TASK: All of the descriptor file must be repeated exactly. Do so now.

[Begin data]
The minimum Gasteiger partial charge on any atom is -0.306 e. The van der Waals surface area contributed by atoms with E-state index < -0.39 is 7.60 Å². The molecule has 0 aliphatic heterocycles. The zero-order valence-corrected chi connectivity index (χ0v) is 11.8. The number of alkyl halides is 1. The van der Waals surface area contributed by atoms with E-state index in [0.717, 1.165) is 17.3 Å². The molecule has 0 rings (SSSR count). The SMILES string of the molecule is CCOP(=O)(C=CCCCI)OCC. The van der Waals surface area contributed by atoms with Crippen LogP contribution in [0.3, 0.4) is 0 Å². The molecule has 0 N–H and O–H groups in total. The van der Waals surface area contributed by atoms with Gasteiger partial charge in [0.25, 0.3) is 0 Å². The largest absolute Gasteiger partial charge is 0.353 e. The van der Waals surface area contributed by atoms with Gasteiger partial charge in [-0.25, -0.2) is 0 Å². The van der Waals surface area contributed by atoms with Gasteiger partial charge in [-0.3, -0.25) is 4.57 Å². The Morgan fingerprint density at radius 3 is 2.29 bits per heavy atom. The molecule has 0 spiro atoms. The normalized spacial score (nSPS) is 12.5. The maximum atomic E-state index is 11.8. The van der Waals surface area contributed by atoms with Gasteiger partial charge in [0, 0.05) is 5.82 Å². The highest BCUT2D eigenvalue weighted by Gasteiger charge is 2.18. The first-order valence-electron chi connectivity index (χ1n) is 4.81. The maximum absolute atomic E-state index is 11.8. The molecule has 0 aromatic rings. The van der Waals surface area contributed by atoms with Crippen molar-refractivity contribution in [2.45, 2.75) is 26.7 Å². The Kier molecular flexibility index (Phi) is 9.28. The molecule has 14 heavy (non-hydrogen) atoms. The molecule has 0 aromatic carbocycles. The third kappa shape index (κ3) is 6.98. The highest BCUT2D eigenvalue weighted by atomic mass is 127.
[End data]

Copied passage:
The minimum Gasteiger partial charge on any atom is -0.306 e. The van der Waals surface area contributed by atoms with E-state index < -0.39 is 7.60 Å². The molecule has 0 aliphatic heterocycles. The zero-order valence-corrected chi connectivity index (χ0v) is 11.8. The number of alkyl halides is 1. The van der Waals surface area contributed by atoms with E-state index in [0.717, 1.165) is 17.3 Å². The molecule has 0 rings (SSSR count). The SMILES string of the molecule is CCOP(=O)(C=CCCCI)OCC. The van der Waals surface area contributed by atoms with Crippen LogP contribution in [0.3, 0.4) is 0 Å². The molecule has 0 N–H and O–H groups in total. The van der Waals surface area contributed by atoms with Gasteiger partial charge in [0.25, 0.3) is 0 Å². The largest absolute Gasteiger partial charge is 0.353 e. The van der Waals surface area contributed by atoms with Gasteiger partial charge in [-0.25, -0.2) is 0 Å². The van der Waals surface area contributed by atoms with Gasteiger partial charge in [-0.3, -0.25) is 4.57 Å². The Morgan fingerprint density at radius 3 is 2.29 bits per heavy atom. The molecule has 0 spiro atoms. The normalized spacial score (nSPS) is 12.5. The maximum atomic E-state index is 11.8. The van der Waals surface area contributed by atoms with Gasteiger partial charge in [0, 0.05) is 5.82 Å². The highest BCUT2D eigenvalue weighted by Gasteiger charge is 2.18. The first-order valence-electron chi connectivity index (χ1n) is 4.81. The maximum absolute atomic E-state index is 11.8. The molecule has 0 aromatic rings. The van der Waals surface area contributed by atoms with Crippen molar-refractivity contribution in [2.45, 2.75) is 26.7 Å². The Kier molecular flexibility index (Phi) is 9.28. The molecule has 14 heavy (non-hydrogen) atoms. The molecule has 0 aromatic carbocycles. The third kappa shape index (κ3) is 6.98. The highest BCUT2D eigenvalue weighted by atomic mass is 127.